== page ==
All new coaches have to earn respect from their team. We have some tips to help you get there.

After years of studying and preparation, you've finally landed that head-coaching job you've" class="redactor-autoparser-object"> been seeking—congratulations! But now comes the tricky part: how do you establish credibility with the athletes who are looking to you for guidance? The young people you've been tasked with overseeing are a complex and diverse bunch. There are certain leadership qualities that they’ll respond to. 

Here are five suggestions for building that rapport with your team from the moment you take the job.

Practice Proactive Communication

Don't wait for your athletes to come to you. It's on you to establish the proper tone from the start, which means emphasizing the positive over the negative, and being proactive by seeking out your captains and their teammates and asking them about their needs. Your players are much more likely get on board if you speak to them in a clear and straightforward manner and let them know what you expect up front. Make it clear with your athletes that you’re their partner, not a dictator.

Be Sure to Listen

It's easy to talk about what you want. It's not always as easy to listen to what your athletes might need, and to display a level of caring that breaks through right away. Your team should feel like you'd do anything for them, and in turn, they'll be willing to do anything for you. You're going to have a lot on your plate in those first days, but it's crucial to focus on the needs of the people you've been hired to lead. 

A huge part of being a leader is empathizing with your team. This will not only help build trust during their time under your tutelage, but also establish relationships that will extend well beyond their athletic careers.

Be Consistent

If you come in and immediately show favoritism toward your better athletes, the rest of the team is going to notice. Putting misbehaving players in your "doghouse" rather than dealing with the issue in a firm and decisive matter will gain attention, too. Your athletes want to know what they can expect, and that doesn't necessarily mean you have to be their best friend all the time. Don't play mind games with them and you'll make your job much easier in the long run.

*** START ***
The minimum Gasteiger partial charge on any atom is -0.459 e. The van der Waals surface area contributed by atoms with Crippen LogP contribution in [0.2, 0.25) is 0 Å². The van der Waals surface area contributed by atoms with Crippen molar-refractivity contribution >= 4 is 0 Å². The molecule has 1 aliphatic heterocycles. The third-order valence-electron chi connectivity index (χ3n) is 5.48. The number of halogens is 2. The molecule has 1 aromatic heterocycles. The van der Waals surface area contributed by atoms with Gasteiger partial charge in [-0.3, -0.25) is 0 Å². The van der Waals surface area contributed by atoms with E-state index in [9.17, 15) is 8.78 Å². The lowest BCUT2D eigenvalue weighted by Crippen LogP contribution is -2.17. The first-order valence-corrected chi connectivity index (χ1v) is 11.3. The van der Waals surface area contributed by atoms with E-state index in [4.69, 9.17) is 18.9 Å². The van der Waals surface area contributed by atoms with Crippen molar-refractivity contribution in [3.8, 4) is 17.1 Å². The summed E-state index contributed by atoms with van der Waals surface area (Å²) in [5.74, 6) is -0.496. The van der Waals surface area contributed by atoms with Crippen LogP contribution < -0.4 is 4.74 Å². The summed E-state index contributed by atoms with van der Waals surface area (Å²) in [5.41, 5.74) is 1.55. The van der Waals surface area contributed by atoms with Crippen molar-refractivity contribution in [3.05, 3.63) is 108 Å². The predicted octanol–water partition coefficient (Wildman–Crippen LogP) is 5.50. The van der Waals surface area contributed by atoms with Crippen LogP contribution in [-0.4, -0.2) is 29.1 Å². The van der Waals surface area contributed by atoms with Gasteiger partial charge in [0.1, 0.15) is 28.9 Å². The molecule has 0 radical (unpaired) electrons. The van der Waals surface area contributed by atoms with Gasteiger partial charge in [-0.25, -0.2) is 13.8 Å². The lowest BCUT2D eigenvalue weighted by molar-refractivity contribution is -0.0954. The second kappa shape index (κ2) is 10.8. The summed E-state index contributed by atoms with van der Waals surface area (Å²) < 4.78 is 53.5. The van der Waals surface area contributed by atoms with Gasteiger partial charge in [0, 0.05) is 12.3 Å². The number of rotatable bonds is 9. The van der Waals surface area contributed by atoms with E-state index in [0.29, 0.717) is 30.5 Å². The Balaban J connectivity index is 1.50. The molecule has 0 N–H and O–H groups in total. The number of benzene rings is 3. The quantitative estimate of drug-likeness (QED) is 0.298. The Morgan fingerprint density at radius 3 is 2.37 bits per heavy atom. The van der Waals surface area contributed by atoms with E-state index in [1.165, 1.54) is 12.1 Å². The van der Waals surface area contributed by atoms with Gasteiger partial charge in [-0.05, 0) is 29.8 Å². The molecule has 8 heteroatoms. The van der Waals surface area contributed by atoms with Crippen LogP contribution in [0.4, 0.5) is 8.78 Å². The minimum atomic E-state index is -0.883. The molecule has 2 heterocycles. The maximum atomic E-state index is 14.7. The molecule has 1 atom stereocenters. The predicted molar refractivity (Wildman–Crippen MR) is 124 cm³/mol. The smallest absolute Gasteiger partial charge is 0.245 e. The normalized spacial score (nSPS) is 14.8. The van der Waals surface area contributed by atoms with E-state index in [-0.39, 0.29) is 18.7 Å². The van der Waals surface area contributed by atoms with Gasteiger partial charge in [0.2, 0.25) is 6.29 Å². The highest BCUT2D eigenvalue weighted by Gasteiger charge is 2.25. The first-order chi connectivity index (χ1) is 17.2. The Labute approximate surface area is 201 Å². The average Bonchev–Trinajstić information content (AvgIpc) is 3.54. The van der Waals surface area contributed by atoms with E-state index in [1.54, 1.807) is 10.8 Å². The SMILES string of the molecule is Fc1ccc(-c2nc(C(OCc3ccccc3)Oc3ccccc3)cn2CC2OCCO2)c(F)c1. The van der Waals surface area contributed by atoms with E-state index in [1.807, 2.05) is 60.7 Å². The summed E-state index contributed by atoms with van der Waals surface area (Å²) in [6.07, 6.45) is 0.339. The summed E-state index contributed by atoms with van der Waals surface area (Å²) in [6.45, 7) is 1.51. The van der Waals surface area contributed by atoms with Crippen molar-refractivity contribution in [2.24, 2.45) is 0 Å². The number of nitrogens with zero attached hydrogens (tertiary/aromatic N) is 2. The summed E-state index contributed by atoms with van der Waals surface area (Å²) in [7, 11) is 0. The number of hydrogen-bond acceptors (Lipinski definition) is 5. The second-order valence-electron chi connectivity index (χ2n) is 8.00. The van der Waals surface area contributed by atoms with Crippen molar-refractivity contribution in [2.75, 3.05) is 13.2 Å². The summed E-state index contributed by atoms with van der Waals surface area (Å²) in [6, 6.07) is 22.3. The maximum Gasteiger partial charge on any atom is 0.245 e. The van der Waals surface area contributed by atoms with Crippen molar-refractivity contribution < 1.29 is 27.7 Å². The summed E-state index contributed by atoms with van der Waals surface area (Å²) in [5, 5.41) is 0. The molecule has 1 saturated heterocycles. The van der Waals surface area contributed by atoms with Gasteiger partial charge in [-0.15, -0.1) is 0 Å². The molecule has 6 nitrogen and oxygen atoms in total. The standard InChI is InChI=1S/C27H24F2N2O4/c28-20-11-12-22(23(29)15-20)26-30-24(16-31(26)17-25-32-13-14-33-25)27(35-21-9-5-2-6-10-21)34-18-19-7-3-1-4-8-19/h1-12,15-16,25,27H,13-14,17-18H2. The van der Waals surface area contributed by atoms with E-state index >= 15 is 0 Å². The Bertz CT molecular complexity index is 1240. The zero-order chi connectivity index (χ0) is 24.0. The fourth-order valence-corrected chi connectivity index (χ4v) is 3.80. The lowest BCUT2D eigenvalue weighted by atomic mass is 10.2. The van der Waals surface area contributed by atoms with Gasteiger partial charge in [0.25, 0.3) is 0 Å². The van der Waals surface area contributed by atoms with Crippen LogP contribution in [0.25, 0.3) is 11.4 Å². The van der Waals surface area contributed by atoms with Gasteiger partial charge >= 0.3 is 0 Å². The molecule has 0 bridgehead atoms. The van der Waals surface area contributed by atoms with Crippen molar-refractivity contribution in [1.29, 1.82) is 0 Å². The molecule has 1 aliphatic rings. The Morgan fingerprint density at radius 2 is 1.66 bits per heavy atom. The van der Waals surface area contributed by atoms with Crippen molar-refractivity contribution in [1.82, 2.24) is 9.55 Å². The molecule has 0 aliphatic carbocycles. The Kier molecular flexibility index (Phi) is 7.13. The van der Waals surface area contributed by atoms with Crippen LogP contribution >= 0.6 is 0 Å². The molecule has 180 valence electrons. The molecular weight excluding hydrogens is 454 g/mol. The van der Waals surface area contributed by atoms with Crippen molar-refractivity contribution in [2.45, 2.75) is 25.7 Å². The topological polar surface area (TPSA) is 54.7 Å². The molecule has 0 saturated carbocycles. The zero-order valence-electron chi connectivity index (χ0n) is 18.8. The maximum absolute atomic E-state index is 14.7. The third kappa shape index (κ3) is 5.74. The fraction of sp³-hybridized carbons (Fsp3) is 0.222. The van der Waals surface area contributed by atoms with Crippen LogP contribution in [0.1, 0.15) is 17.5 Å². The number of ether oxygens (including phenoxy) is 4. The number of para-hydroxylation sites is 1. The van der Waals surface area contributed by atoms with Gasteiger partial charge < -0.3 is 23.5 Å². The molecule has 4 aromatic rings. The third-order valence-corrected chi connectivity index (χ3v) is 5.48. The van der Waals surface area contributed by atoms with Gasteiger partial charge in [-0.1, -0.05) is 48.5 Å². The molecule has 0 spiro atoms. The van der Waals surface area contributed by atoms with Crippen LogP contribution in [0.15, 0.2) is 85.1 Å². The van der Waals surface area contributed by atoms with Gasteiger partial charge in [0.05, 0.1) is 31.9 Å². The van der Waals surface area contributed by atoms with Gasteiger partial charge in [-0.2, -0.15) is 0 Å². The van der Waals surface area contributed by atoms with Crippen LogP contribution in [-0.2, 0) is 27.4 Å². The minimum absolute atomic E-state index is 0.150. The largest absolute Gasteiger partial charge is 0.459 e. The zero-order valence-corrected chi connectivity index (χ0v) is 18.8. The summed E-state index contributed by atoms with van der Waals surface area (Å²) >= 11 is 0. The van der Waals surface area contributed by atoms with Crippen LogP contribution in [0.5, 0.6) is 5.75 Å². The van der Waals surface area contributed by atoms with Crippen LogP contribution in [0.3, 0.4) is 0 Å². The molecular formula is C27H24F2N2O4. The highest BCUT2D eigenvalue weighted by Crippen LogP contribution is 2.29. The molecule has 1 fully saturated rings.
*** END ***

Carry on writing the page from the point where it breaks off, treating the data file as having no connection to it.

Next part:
Build Confidence

Inspire your athletes from the beginning by being proactive. Give them the tools to believe in themselves, and let them know that you appreciate and value their efforts. Their confidence can be fragile, but even when you're criticizing them, you're simply trying to make them better. Don't embarrass athletes publicly, and point out when they do good things.

Trust Your Knowledge

We all experience some self doubt at some point, but you've earned this opportunity because you've studied this sport and you know it thoroughly. The people who hired your trust in your knowledge. You stay up to date on any advances in the sport, and you're constantly on the lookout for new ideas. If something isn't working, be willing to shift gears. 

Let your team know that you're flexible, and you're willing to accept their feedback. But also let them know that you have the ability to make them improve, and that they'll be far better at their sport by the time they graduate than they are on this day when you're first meeting them.

Now that you have buy-in from your team, learn about the four building blocks of establishing a rock-solid culture for your program.